Sep 27: Decolonizing Climate Coloniality
Place of Many Trees
Liu Institute for Global Issues
6476 Marine Drive
A public talk by Dr. Farhana Sultana presented by The Peter Wall Institute for Advanced Studies, The Centre for Climate Justice and The Centre for India and South Asia Research.
Colonialism haunts the past, present, and future through climate. Legacies of imperial violence live on not only exacerbating environmental degradations but increased climate-induced disasters. The extremely uneven and inequitable impacts of climate change mean that differently-located people experience, respond to, and cope with the climate crisis and related vulnerabilities in radically different ways. The coloniality of climate seeps through everyday life across space and time, weighing down and curtailing opportunities and possibilities through global racial capitalism, colonial dispossessions, and climate debts. Decolonizing climate needs to address the complexities of colonialism, imperialism, capitalism, international development, and geopolitics that contribute to the reproduction of ongoing colonialities through existing global governance structures, discursive framings, imagined solutions, and interventions. This requires addressing both epistemic violences and material outcomes for climate justice.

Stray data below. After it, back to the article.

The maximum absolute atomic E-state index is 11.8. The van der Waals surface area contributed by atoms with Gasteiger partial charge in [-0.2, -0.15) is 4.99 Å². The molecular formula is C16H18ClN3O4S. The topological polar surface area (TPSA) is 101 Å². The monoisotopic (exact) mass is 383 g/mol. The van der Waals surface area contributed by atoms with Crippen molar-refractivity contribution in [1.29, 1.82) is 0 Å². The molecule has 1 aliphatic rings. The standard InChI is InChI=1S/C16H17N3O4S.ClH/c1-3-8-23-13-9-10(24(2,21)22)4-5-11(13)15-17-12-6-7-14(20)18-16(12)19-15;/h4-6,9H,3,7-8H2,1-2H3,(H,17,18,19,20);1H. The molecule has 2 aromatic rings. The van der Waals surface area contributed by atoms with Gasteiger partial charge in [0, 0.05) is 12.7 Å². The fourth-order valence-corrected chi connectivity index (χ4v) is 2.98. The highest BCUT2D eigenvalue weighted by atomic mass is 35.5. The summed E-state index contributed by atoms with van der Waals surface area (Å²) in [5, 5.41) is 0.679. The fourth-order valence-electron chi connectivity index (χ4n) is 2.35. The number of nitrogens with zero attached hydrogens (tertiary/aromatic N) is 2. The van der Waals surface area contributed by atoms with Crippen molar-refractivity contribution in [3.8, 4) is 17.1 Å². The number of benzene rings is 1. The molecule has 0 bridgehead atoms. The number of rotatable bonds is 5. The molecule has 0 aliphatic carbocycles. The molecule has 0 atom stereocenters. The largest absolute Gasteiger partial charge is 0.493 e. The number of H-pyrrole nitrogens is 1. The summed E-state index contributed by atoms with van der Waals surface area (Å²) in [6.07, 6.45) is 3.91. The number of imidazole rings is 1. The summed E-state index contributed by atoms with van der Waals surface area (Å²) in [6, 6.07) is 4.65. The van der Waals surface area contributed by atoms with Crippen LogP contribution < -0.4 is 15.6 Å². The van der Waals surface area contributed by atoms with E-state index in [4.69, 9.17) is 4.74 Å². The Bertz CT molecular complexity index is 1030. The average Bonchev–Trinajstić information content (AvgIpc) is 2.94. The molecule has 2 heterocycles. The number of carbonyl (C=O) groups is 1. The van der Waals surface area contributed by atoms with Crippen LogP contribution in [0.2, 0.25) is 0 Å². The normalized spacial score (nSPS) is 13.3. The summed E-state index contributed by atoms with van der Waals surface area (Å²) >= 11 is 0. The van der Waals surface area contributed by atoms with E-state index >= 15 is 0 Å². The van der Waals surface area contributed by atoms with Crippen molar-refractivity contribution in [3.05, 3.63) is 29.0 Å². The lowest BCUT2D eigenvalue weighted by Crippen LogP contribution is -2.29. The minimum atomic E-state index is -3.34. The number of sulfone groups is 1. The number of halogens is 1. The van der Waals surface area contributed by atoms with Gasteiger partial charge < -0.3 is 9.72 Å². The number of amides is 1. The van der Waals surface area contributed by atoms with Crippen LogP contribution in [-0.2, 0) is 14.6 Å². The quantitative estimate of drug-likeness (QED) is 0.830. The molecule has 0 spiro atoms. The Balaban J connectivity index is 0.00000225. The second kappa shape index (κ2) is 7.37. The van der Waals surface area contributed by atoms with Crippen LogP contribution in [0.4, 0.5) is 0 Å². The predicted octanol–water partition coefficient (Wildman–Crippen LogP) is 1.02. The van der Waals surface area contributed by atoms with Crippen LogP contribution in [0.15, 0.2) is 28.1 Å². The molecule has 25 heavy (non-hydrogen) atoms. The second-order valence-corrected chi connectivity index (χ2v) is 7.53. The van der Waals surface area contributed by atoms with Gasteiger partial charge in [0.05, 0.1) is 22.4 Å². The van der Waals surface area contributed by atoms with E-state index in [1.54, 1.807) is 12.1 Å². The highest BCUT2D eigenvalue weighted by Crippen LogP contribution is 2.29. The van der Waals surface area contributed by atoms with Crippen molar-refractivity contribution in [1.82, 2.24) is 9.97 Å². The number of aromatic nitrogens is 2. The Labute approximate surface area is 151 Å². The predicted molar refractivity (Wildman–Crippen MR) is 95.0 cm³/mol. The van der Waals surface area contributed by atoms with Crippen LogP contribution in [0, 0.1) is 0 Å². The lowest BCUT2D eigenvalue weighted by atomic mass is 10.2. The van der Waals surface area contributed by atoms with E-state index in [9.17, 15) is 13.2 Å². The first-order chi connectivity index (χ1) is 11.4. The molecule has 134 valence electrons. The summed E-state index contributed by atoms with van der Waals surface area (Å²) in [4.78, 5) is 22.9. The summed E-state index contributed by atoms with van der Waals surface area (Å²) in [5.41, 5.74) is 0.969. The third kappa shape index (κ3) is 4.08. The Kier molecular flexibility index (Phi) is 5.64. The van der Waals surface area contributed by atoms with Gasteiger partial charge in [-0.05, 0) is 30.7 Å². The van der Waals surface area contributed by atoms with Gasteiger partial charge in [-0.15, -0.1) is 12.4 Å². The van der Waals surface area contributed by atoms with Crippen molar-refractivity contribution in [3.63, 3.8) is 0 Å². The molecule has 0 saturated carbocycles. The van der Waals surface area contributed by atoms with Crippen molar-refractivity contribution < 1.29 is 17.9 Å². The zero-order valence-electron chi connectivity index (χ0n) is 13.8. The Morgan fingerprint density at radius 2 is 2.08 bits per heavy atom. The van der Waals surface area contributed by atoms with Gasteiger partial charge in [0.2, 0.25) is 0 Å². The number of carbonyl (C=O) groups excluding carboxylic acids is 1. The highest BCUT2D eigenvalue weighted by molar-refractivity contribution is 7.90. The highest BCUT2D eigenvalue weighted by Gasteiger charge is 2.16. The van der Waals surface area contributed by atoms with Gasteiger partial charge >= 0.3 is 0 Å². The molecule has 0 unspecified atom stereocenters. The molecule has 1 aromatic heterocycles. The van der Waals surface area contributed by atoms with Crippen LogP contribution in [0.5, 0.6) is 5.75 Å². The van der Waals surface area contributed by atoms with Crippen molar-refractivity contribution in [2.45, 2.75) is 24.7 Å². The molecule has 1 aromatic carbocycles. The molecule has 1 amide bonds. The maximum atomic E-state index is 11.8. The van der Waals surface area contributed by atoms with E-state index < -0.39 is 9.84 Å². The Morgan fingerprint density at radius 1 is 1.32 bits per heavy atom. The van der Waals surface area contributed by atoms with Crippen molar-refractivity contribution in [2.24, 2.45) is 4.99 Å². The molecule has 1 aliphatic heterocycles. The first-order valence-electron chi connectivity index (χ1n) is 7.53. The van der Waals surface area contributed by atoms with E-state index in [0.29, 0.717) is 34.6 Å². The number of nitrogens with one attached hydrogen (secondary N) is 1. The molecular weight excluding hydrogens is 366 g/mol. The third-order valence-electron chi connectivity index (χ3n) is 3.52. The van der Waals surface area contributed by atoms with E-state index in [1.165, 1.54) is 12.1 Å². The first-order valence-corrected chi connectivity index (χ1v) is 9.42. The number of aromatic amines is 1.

Dr. Farhana Sultana
Dr. Farhana Sultana is a Professor in the Department of Geography and the Environment at the Maxwell School of Citizenship and Public Affairs of Syracuse University, where she is also the Research Director for Environmental Collaboration and Conflicts at the Program for the Advancement of Research on Conflicts and Collaboration (PARCC). Dr. Sultana is an internationally recognized interdisciplinary scholar of political ecology, water governance, climate change, post‐colonial development, social and environmental justice, decolonizing knowledge, and transnational feminisms. Her research and scholar-activism draw from her experiences of having lived and worked on three continents as well as from her backgrounds in the natural sciences, social sciences, and policy experience. Prior to joining Syracuse, she taught at King’s College London and worked at United Nations Development Programme (UNDP). Author of several dozen publications, her recent books are “The Right to Water: Politics, Governance and Social Struggles” (2012), “Eating, Drinking: Surviving” (2016) and “Water Politics: Governance, Justice, and the Right to Water” (2020). Dr. Sultana graduated Cum Laude from Princeton University (in Geosciences and Environmental Studies) and obtained her Masters and PhD (in Geography) from the University of Minnesota, where she was a John D. and Catherine T. MacArthur Foundation Fellow. She was awarded the Glenda Laws Award from the American Association of Geographers for “outstanding contributions to geographic research on social issues” in 2019.